bAll oil production is offshore; so, it is assumed that all releases are to offshore waters.
cEstimated loads of less than 10 tonnes per year reported as “trace”
dNo known oil and gas production in this region.
ePurposeful jettisoning of fuel not allowed within 3 nmiles of land (see Chapter 3 and Appendix F)
fSmall number of tankers carrying fuel to coastal areas assumed
gLand-based inputs are defined in this study as being limited to the coastal zone (see Chapter 3 and Appendix I)
hRecreational vessels are defined in this study as being limited to operations within 3 miles of the coast (see Chapter 3 and Appendix F)
Alaska represents a unique challenge to understanding petroleum hydrocarbons in the marine environment. Anthropogenic sources of petroleum hydrocarbons are dominated by spills occurring during the extraction or transportation of petroleum. Unlike regions that have undergone a greater degree of urbanization, low-level, chronic releases of petroleum are not significant in Alaska, thus the erosion of petroleum-bearing rock can be significant at a local scale. Conversely, the ecosystems in the coastal and offshore areas of Alaska have had no need to adapt to elevated concentrations of petroleum hydrocarbon and may, therefore, be even more sensitive to future exposures. Continued efforts by the extraction and transportation industries to minimize the potential for spills will be a key component to ensure the health of natural resources in this area.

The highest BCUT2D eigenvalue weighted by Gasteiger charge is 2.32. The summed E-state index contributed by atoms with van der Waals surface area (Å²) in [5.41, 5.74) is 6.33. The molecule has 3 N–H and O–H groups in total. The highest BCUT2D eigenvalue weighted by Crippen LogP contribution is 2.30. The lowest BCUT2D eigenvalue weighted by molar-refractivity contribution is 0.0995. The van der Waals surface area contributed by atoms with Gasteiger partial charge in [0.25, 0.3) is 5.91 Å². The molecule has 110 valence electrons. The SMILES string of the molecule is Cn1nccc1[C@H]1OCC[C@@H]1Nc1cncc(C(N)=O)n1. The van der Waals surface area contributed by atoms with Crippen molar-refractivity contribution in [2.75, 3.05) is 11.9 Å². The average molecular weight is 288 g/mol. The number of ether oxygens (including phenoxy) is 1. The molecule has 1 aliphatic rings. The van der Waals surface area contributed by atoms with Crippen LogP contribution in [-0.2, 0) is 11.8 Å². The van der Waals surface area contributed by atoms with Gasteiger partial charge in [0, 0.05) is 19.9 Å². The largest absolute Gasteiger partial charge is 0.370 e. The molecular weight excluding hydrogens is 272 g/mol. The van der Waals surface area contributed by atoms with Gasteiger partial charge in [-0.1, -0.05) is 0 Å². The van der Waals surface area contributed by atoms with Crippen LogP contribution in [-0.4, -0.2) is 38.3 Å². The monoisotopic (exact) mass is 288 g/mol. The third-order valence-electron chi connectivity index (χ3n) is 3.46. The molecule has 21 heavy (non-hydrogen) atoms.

SUMMARY OF MAJOR FINDINGS AND RECOMMENDATIONS
In addition to the general conclusions discussed above, several specific actions have to be taken to address the issues raised in this report (see Chapters 3, 4, and 5 for greater detail). This study was largely funded by U.S. entities, especially federal agencies. Many of the following recommendations are therefore focused on actions that can be taken by the United States. This does not mean, however, that they are not broadly applicable to the international community. On the contrary, both individual nations and groups of nations should consider how these recommendations could be implemented worldwide.
Diffuse sources (natural seeps and runoff from land-based sources) are responsible for the majority of petroleum hydrocarbon inputs into North American waters, with contributions of 61 percent and 21 percent, respectively. In contrast, discharges from extraction and marine transportation of petroleum are responsible for less than 3 percent of the hydrocarbon inputs. Natural seeps represent the largest single petroleum hydrocarbon input but there is a great range in the uncertainty estimation. Federal agencies especially the U.S. Geological Survey (USGS), the Minerals Management Service (MMS), and the National Oceanic and Atmospheric Administration (NOAA) should work to develop more accurate techniques for estimating inputs from natural seeps, especially those adjacent to sensitive habitats. Likely techniques will include remote sensing and ground truthing. This will aid in distinguishing the effects of natural processes from those of anthropogenic activities. Urban runoff and recreational boating require attention because the spills are chronic and often occur in sensitive ecosystems. For example, the range of uncertainty in estimates of land-based petroleum hydrocarbons is four orders